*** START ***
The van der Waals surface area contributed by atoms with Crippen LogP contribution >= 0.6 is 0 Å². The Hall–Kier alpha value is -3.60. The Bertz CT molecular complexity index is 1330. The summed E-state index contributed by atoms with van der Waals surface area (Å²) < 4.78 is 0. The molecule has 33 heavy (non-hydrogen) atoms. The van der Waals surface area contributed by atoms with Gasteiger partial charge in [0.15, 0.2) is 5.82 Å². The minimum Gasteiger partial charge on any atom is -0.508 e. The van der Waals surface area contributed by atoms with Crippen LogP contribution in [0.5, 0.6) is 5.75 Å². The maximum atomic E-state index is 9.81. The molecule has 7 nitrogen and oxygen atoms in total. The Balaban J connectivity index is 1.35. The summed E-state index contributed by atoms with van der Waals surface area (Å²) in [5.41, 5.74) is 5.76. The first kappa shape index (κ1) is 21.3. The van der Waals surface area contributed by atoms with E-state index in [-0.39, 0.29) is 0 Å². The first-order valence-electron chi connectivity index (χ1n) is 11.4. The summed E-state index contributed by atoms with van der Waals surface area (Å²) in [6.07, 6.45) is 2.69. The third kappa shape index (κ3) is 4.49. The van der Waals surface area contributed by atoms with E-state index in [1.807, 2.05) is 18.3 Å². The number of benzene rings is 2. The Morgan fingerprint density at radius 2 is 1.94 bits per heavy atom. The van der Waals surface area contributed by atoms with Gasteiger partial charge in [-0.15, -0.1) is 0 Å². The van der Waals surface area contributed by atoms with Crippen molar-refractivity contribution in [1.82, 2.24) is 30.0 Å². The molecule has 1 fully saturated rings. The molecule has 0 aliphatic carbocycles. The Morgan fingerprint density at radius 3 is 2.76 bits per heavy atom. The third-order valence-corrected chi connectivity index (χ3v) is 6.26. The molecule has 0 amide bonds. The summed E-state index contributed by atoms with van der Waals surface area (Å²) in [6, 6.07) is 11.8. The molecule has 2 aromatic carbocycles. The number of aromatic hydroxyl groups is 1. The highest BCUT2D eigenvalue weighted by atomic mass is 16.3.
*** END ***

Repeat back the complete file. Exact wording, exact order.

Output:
The van der Waals surface area contributed by atoms with Crippen LogP contribution >= 0.6 is 0 Å². The Hall–Kier alpha value is -3.60. The Bertz CT molecular complexity index is 1330. The summed E-state index contributed by atoms with van der Waals surface area (Å²) < 4.78 is 0. The molecule has 33 heavy (non-hydrogen) atoms. The van der Waals surface area contributed by atoms with Gasteiger partial charge in [0.15, 0.2) is 5.82 Å². The minimum Gasteiger partial charge on any atom is -0.508 e. The van der Waals surface area contributed by atoms with Crippen LogP contribution in [0.5, 0.6) is 5.75 Å². The maximum atomic E-state index is 9.81. The molecule has 7 nitrogen and oxygen atoms in total. The Balaban J connectivity index is 1.35. The summed E-state index contributed by atoms with van der Waals surface area (Å²) in [5.41, 5.74) is 5.76. The first kappa shape index (κ1) is 21.3. The van der Waals surface area contributed by atoms with E-state index in [-0.39, 0.29) is 0 Å². The first-order valence-electron chi connectivity index (χ1n) is 11.4. The summed E-state index contributed by atoms with van der Waals surface area (Å²) in [6.07, 6.45) is 2.69. The third kappa shape index (κ3) is 4.49. The van der Waals surface area contributed by atoms with E-state index in [1.807, 2.05) is 18.3 Å². The number of benzene rings is 2. The Morgan fingerprint density at radius 2 is 1.94 bits per heavy atom. The van der Waals surface area contributed by atoms with Gasteiger partial charge in [-0.15, -0.1) is 0 Å². The van der Waals surface area contributed by atoms with Crippen molar-refractivity contribution in [1.82, 2.24) is 30.0 Å². The molecule has 1 fully saturated rings. The molecule has 0 aliphatic carbocycles. The Morgan fingerprint density at radius 3 is 2.76 bits per heavy atom. The third-order valence-corrected chi connectivity index (χ3v) is 6.26. The molecule has 0 amide bonds. The summed E-state index contributed by atoms with van der Waals surface area (Å²) in [6, 6.07) is 11.8. The molecule has 2 aromatic carbocycles. The number of aromatic hydroxyl groups is 1. The highest BCUT2D eigenvalue weighted by atomic mass is 16.3.